Yet around the corner, if the analysts and market commentators are to be believed, is a more pernicious malware, which doesn’t just use two of NSA’s leaked hacking tools, but all seven!
So, the key question is, how many businesses who escaped being affected by the WannaCry incident will have bothered to study and learn from its lessons to better prepare themselves for what might at some point follow? Here are 5 lessons:
Vulnerability patch management.
Do you know what vulnerabilities your systems have and have you patched to close them out? A cyber security health check could help your organisation understand this situation and the accompanying report help manage remediation.
Unknown / redundant assets.
As systems evolve, elements fall into disuse and get forgotten. These become vulnerabilities and easy entry points for the hacker. If you don’t know what you no longer need, then an internal (informal) audit of your systems could soon help inform you.
If someone does breach your system, do they have free reign from that point onward. The key phrase here is Secure by Design. A good security architecture can help reduce the risk to your organisation should you have a breach. Are your systems designed with this in mind? The advice of an IT Security Architect could not only pay dividends from a security perspective, but engaged early in any IT project’s life-cycle could actually save on your IT costs too?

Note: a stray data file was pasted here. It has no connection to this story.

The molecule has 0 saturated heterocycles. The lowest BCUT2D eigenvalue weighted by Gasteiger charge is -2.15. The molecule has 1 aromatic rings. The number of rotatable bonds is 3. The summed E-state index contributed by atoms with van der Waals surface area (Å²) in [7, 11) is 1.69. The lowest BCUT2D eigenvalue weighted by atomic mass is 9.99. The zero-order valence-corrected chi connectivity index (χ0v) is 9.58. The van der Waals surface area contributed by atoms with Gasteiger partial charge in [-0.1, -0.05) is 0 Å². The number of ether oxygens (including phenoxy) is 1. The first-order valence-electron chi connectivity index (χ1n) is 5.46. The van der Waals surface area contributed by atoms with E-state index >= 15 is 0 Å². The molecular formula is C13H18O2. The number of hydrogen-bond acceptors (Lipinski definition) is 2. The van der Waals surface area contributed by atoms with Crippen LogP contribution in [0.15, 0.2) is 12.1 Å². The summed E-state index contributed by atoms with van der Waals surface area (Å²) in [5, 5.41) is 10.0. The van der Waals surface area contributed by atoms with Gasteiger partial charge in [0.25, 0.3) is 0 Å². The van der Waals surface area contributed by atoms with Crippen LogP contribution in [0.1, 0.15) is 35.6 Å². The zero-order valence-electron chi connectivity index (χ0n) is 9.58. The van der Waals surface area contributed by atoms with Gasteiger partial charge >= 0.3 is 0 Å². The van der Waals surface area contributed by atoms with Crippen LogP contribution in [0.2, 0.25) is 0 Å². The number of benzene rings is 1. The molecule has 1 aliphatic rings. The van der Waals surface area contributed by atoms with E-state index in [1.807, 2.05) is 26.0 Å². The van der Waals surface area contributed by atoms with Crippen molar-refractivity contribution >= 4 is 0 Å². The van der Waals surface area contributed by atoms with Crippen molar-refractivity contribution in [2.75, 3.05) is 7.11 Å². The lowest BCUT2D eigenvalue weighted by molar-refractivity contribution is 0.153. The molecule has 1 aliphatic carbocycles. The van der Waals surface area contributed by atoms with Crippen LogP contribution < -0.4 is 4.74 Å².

Consequences – the reality.
Often the terminology associated with hackers, cyber breaches and efforts to prevent them resort to game like language, like “cat and mouse.” But as clinicians, managers and patients count the costs of cancelled appointments and operations and sadly maybe even fatalities too, its clear to them that this is no game. Maybe for some businesses the stakes are not quite so high? But it might be imprudent to underestimate the impacts of an attack on your organisation? So, a robust security strategy including proper risk analysis and management, particularly in light of the impending introduction of the GDPR might be a lifesaver for your business?
CIA (Confidentiality / Integrity / Availability).
This acronym is often used in association with IT security and the one often overlooked is the last. When the victims of a ransomware attack, businesses readily recognise the cost of the ransom they have to pay or the experts they have to employ to unpick their situation. But forget to count the cost of lost orders, idle staff and disgruntled clients. If your business’s systems were to “go down,” rendering them unavailable, what would be the impact, both reputationally and financially? A mature (cyber) security strategy should understand this and help inform the business’s approach to not just its investment in IT, but staff training, communication plans and business continuity plans as well as how it manages its relationships with customers and suppliers.
With increases in cyber crime and changes in the regulatory and legal environment with the introduction of things like the GDPR, will your organisation merely pay lip service or actually walk the walk?
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